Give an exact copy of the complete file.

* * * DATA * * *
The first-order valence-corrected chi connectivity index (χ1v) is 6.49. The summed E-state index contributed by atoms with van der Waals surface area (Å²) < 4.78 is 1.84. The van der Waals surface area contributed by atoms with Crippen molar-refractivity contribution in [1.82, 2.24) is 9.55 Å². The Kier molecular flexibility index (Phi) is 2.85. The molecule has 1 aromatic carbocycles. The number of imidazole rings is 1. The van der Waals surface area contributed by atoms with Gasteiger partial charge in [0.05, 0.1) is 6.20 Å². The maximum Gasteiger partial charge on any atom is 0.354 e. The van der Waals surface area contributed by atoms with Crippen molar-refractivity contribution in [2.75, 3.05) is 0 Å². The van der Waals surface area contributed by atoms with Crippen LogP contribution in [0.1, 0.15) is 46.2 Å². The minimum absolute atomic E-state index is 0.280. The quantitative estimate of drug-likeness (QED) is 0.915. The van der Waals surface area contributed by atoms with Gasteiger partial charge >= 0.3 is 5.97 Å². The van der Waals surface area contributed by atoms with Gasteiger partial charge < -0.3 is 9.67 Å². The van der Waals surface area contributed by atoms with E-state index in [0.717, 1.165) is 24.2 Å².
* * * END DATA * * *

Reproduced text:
The first-order valence-corrected chi connectivity index (χ1v) is 6.49. The summed E-state index contributed by atoms with van der Waals surface area (Å²) < 4.78 is 1.84. The van der Waals surface area contributed by atoms with Crippen molar-refractivity contribution in [1.82, 2.24) is 9.55 Å². The Kier molecular flexibility index (Phi) is 2.85. The molecule has 1 aromatic carbocycles. The number of imidazole rings is 1. The van der Waals surface area contributed by atoms with Gasteiger partial charge in [0.05, 0.1) is 6.20 Å². The maximum Gasteiger partial charge on any atom is 0.354 e. The van der Waals surface area contributed by atoms with Crippen molar-refractivity contribution in [2.75, 3.05) is 0 Å². The van der Waals surface area contributed by atoms with Crippen LogP contribution in [0.1, 0.15) is 46.2 Å². The minimum absolute atomic E-state index is 0.280. The quantitative estimate of drug-likeness (QED) is 0.915. The van der Waals surface area contributed by atoms with Gasteiger partial charge >= 0.3 is 5.97 Å². The van der Waals surface area contributed by atoms with Gasteiger partial charge < -0.3 is 9.67 Å². The van der Waals surface area contributed by atoms with E-state index in [0.717, 1.165) is 24.2 Å².